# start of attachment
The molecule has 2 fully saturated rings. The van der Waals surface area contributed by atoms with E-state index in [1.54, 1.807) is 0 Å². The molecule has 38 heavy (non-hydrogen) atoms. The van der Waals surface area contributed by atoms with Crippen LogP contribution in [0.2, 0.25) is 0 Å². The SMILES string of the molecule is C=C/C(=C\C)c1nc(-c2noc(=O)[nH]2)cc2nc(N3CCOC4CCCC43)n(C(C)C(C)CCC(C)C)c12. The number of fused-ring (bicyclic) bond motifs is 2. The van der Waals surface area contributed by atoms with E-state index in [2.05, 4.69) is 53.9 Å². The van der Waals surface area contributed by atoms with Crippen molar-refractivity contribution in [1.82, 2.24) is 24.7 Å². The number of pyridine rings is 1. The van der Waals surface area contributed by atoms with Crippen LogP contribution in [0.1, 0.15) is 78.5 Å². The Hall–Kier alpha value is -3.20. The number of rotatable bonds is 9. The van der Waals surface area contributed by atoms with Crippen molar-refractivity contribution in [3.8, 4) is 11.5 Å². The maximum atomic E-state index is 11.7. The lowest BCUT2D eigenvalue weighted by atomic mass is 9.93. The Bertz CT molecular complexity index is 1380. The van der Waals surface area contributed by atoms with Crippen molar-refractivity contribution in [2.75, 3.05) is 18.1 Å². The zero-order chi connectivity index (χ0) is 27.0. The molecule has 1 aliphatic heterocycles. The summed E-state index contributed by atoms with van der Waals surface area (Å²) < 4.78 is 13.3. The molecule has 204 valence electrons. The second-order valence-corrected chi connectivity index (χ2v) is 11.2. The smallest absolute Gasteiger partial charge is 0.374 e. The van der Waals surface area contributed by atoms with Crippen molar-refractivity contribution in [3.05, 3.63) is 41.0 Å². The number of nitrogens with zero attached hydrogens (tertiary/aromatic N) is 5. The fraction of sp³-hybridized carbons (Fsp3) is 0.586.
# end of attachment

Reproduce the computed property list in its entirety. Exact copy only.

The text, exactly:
The molecule has 2 fully saturated rings. The van der Waals surface area contributed by atoms with E-state index in [1.54, 1.807) is 0 Å². The molecule has 38 heavy (non-hydrogen) atoms. The van der Waals surface area contributed by atoms with Crippen LogP contribution in [0.2, 0.25) is 0 Å². The SMILES string of the molecule is C=C/C(=C\C)c1nc(-c2noc(=O)[nH]2)cc2nc(N3CCOC4CCCC43)n(C(C)C(C)CCC(C)C)c12. The number of fused-ring (bicyclic) bond motifs is 2. The van der Waals surface area contributed by atoms with E-state index in [2.05, 4.69) is 53.9 Å². The van der Waals surface area contributed by atoms with Crippen molar-refractivity contribution in [1.82, 2.24) is 24.7 Å². The number of pyridine rings is 1. The van der Waals surface area contributed by atoms with Crippen LogP contribution in [0.1, 0.15) is 78.5 Å². The Hall–Kier alpha value is -3.20. The number of rotatable bonds is 9. The van der Waals surface area contributed by atoms with Crippen molar-refractivity contribution in [3.8, 4) is 11.5 Å². The maximum atomic E-state index is 11.7. The lowest BCUT2D eigenvalue weighted by atomic mass is 9.93. The Bertz CT molecular complexity index is 1380. The van der Waals surface area contributed by atoms with Crippen molar-refractivity contribution in [2.75, 3.05) is 18.1 Å². The zero-order chi connectivity index (χ0) is 27.0. The molecule has 1 aliphatic heterocycles. The summed E-state index contributed by atoms with van der Waals surface area (Å²) < 4.78 is 13.3. The molecule has 204 valence electrons. The second-order valence-corrected chi connectivity index (χ2v) is 11.2. The smallest absolute Gasteiger partial charge is 0.374 e. The van der Waals surface area contributed by atoms with Crippen molar-refractivity contribution in [3.05, 3.63) is 41.0 Å². The number of nitrogens with zero attached hydrogens (tertiary/aromatic N) is 5. The fraction of sp³-hybridized carbons (Fsp3) is 0.586.